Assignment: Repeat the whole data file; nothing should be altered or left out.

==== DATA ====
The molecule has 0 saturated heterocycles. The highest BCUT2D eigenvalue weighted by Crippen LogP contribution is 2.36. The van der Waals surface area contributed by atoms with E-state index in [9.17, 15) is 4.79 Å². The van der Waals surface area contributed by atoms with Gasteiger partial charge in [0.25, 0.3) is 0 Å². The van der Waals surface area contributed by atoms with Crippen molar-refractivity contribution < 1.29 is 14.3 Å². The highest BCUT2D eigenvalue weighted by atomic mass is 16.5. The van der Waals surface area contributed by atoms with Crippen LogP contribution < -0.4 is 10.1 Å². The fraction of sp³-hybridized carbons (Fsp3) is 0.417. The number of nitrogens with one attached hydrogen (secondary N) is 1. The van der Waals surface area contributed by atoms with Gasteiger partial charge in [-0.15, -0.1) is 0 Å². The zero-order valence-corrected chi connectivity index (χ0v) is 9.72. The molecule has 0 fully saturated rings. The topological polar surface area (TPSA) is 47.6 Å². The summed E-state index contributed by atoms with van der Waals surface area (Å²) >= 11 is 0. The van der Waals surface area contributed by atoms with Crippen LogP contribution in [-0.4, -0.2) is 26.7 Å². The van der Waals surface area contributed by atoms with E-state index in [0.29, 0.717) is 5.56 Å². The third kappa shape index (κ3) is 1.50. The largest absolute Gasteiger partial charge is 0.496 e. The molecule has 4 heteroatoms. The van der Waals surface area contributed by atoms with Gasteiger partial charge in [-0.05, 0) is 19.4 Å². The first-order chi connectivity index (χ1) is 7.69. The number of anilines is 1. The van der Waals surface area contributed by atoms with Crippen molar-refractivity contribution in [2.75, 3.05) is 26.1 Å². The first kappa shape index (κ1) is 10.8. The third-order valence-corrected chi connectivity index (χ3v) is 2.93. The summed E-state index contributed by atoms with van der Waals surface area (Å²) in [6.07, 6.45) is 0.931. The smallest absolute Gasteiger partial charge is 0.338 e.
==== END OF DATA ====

The molecule has 0 saturated heterocycles. The highest BCUT2D eigenvalue weighted by Crippen LogP contribution is 2.36. The van der Waals surface area contributed by atoms with E-state index in [9.17, 15) is 4.79 Å². The van der Waals surface area contributed by atoms with Gasteiger partial charge in [0.25, 0.3) is 0 Å². The van der Waals surface area contributed by atoms with Crippen molar-refractivity contribution < 1.29 is 14.3 Å². The highest BCUT2D eigenvalue weighted by atomic mass is 16.5. The van der Waals surface area contributed by atoms with Crippen LogP contribution < -0.4 is 10.1 Å². The fraction of sp³-hybridized carbons (Fsp3) is 0.417. The number of nitrogens with one attached hydrogen (secondary N) is 1. The van der Waals surface area contributed by atoms with Gasteiger partial charge in [-0.15, -0.1) is 0 Å². The zero-order valence-corrected chi connectivity index (χ0v) is 9.72. The molecule has 0 fully saturated rings. The topological polar surface area (TPSA) is 47.6 Å². The summed E-state index contributed by atoms with van der Waals surface area (Å²) >= 11 is 0. The van der Waals surface area contributed by atoms with Crippen LogP contribution in [-0.4, -0.2) is 26.7 Å². The van der Waals surface area contributed by atoms with E-state index in [0.29, 0.717) is 5.56 Å². The third kappa shape index (κ3) is 1.50. The largest absolute Gasteiger partial charge is 0.496 e. The molecule has 4 heteroatoms. The van der Waals surface area contributed by atoms with Gasteiger partial charge in [-0.05, 0) is 19.4 Å². The first-order chi connectivity index (χ1) is 7.69. The number of anilines is 1. The van der Waals surface area contributed by atoms with Crippen molar-refractivity contribution in [2.75, 3.05) is 26.1 Å². The first kappa shape index (κ1) is 10.8. The third-order valence-corrected chi connectivity index (χ3v) is 2.93. The summed E-state index contributed by atoms with van der Waals surface area (Å²) in [6.07, 6.45) is 0.931. The smallest absolute Gasteiger partial charge is 0.338 e.